Life on the streets: Two Tauranga homeless men open up the difficulties of sleeping rough

Josh jokes around a lot. One minute he says something serious, then next he’s laughing about one day owning a massive house with two big TVs.

Or the fantastical ideas that he had a former life as an All Black, Prime Minister, or an accountant.

But life on the streets was boring and “bleak”.

“You get all sorts of feelings living out here,” he said.

On one hand, he liked his space, not being tied down, and being able to help others on the streets.

On the other, he just wanted housing – the biggest wish for someone on the streets.

“You’re living day-to-day trying to survive.”

His black mask drooped around his chin while sitting on a Mount Maunganui park bench.

His Chicago Blackhawks hoodie wrapped around the edges of his neck under a black jacket protecting against the cool breeze and light rain.

In his opinion, there was a hierarchy of who got houses and support first: Parents, people with children, couples.

“And then there’s us. Homeless streeties … we’re not really a top priority.”

He said, from what he’s heard, this was “sort of” fair enough because rough-sleepers didn’t know how to – or haven’t been taught – how to care for a house.

He was kicked out of his emergency housing motel on October 9 for having a visitor after being there for nearly two years.

Six days later, he secured another motel.

Being on the streets meant finding places to sleep around town. He has stayed at the men’s night shelter on and off – two months at the shelter and then a few weeks on the street on rotation.

Josh was sent to prison in 2009 and released two years after and stayed in residential care for a few years.

He had also lived on the streets for a while as a youth.

“I forgot a lot of things when I was locked up and in residential … completely forgotten my ways being in a transient lifestyle.”

He received just under $300 on the benefit, which he said helped, but most of it went to paying off debts, and he borrowed about $200 more a week to keep going.

This was spent on survival – including food and clothing.

During the day, he’d hide his belongings in a bush when not in a motel.

Showers were either at the Arataki Community Centre or Memorial Park and he went to the community meals held on Tuesdays and Saturdays in Tauranga CBD.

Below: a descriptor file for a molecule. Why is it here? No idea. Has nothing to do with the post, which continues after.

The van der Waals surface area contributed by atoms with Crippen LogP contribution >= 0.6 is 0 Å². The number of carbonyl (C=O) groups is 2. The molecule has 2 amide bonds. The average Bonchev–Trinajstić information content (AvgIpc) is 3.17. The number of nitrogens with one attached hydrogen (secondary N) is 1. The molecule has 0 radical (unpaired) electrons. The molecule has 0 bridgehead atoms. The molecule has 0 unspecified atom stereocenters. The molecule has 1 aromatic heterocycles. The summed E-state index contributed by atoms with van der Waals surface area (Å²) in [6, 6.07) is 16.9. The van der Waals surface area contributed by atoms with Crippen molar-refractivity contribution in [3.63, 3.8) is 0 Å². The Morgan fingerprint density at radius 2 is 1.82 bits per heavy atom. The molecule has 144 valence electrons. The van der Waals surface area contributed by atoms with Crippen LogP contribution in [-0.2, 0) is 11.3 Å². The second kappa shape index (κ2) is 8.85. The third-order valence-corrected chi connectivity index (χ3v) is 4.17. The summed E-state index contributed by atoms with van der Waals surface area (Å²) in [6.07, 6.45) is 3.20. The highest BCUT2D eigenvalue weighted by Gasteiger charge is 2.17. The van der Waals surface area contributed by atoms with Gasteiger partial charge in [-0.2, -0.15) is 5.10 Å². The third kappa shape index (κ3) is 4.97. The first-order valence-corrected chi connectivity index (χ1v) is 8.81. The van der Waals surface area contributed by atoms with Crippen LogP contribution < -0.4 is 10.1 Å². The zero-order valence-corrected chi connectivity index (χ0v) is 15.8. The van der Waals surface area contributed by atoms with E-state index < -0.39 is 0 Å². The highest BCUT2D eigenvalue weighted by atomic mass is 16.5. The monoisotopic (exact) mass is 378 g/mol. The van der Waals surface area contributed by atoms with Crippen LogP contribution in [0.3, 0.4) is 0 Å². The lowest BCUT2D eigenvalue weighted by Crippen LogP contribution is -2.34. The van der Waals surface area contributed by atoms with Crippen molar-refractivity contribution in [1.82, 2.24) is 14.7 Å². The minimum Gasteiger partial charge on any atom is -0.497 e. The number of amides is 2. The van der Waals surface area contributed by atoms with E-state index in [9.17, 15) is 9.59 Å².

To do what was needed each day involved a lot of moving around.

“There’s no drop-in centre.”

He’s done upskilling courses but nothing stuck.

The people of Tauranga were mostly nice, he said, with only a few people a day telling him to “get a ******* job”.

“They don’t really have a full understanding of how hard it is,” he said.

He said he was “truly grateful” to those who gave them cash when they needed it.

He said he needed a job, but a job would mean all of his money was spent on all of his expenses, whereas now his accommodation – when he had it – was paid for because he went in under the Covid Act.

'It's not cheap being a streetie'

Rosco has been a well-known streetie for about 30 years and has been living in a motel for nearly two years.

He has travelled around New Zealand, north and south, as a rough sleeper, saying it helped him keep his freedom and kept him moving.

He moved to Tauranga when he was 18 and was soon after on the streets and had several stints in prison.

“You need at least $1500 a week to live comfortably … it’s not cheap being a streetie,” he said.

He described surviving on the streets as being a full-time job in terms of making appointments, showering and getting food.

“You’re on the move all the time.”

Rosco also said he was constantly trying to pay off fines for drinking in public, which was the only place he could socialise because he didn’t have a house and wasn’t allowed visitors at the motel.

All he wanted was a place of his own.

“A place where I can do my own gardens, mow my own lawns, go and collect my own mail, put my own washing out. It would be great.”

Homeless advocate Heidi Tidmarsh said a big aspect of people on the streets, staying on the streets, or meeting up on the streets while in emergency housing, was the social aspect of it, because homelessness was lonely.

She said there was a high need for a one-stop-shop for people to get the wrap-around support they needed. The only way they could get anywhere was if she drove them or if they walked.

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